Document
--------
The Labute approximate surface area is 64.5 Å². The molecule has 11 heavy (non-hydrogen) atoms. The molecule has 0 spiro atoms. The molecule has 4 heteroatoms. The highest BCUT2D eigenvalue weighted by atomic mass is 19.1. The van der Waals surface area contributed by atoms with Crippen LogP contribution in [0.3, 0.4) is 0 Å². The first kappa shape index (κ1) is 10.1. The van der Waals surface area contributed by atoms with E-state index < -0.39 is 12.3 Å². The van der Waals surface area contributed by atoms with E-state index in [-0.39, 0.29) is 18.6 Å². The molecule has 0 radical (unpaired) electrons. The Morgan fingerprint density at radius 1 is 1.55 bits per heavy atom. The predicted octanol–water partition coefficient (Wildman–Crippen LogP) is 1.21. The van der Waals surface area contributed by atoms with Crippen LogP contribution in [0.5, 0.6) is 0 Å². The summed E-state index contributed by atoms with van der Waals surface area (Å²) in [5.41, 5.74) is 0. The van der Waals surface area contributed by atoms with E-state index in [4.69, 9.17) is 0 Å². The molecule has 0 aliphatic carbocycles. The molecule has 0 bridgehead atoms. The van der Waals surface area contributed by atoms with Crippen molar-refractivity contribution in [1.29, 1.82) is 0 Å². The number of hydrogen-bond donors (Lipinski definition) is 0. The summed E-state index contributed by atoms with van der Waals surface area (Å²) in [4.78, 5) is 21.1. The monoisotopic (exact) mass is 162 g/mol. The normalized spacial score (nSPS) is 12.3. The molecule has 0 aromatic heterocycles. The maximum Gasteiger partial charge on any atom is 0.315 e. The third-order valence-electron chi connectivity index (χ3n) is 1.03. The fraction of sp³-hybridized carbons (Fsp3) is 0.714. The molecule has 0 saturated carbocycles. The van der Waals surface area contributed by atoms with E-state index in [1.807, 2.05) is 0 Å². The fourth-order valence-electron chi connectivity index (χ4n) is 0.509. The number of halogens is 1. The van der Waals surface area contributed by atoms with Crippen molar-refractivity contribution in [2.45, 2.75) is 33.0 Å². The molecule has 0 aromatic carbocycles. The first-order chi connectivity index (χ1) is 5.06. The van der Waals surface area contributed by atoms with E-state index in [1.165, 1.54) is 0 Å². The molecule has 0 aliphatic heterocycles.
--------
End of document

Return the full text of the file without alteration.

The Labute approximate surface area is 64.5 Å². The molecule has 11 heavy (non-hydrogen) atoms. The molecule has 0 spiro atoms. The molecule has 4 heteroatoms. The highest BCUT2D eigenvalue weighted by atomic mass is 19.1. The van der Waals surface area contributed by atoms with Crippen LogP contribution in [0.3, 0.4) is 0 Å². The first kappa shape index (κ1) is 10.1. The van der Waals surface area contributed by atoms with E-state index < -0.39 is 12.3 Å². The van der Waals surface area contributed by atoms with E-state index in [-0.39, 0.29) is 18.6 Å². The molecule has 0 radical (unpaired) electrons. The Morgan fingerprint density at radius 1 is 1.55 bits per heavy atom. The predicted octanol–water partition coefficient (Wildman–Crippen LogP) is 1.21. The van der Waals surface area contributed by atoms with Crippen LogP contribution in [0.5, 0.6) is 0 Å². The summed E-state index contributed by atoms with van der Waals surface area (Å²) in [5.41, 5.74) is 0. The van der Waals surface area contributed by atoms with E-state index in [4.69, 9.17) is 0 Å². The molecule has 0 aliphatic carbocycles. The molecule has 0 bridgehead atoms. The van der Waals surface area contributed by atoms with Crippen molar-refractivity contribution in [1.29, 1.82) is 0 Å². The number of hydrogen-bond donors (Lipinski definition) is 0. The summed E-state index contributed by atoms with van der Waals surface area (Å²) in [4.78, 5) is 21.1. The monoisotopic (exact) mass is 162 g/mol. The normalized spacial score (nSPS) is 12.3. The molecule has 0 aromatic heterocycles. The maximum Gasteiger partial charge on any atom is 0.315 e. The third-order valence-electron chi connectivity index (χ3n) is 1.03. The fraction of sp³-hybridized carbons (Fsp3) is 0.714. The molecule has 0 saturated carbocycles. The van der Waals surface area contributed by atoms with E-state index in [1.807, 2.05) is 0 Å². The fourth-order valence-electron chi connectivity index (χ4n) is 0.509. The number of halogens is 1. The van der Waals surface area contributed by atoms with Crippen molar-refractivity contribution in [2.45, 2.75) is 33.0 Å². The molecule has 0 aromatic carbocycles. The first-order chi connectivity index (χ1) is 5.06. The van der Waals surface area contributed by atoms with E-state index in [1.165, 1.54) is 0 Å². The molecule has 0 aliphatic heterocycles.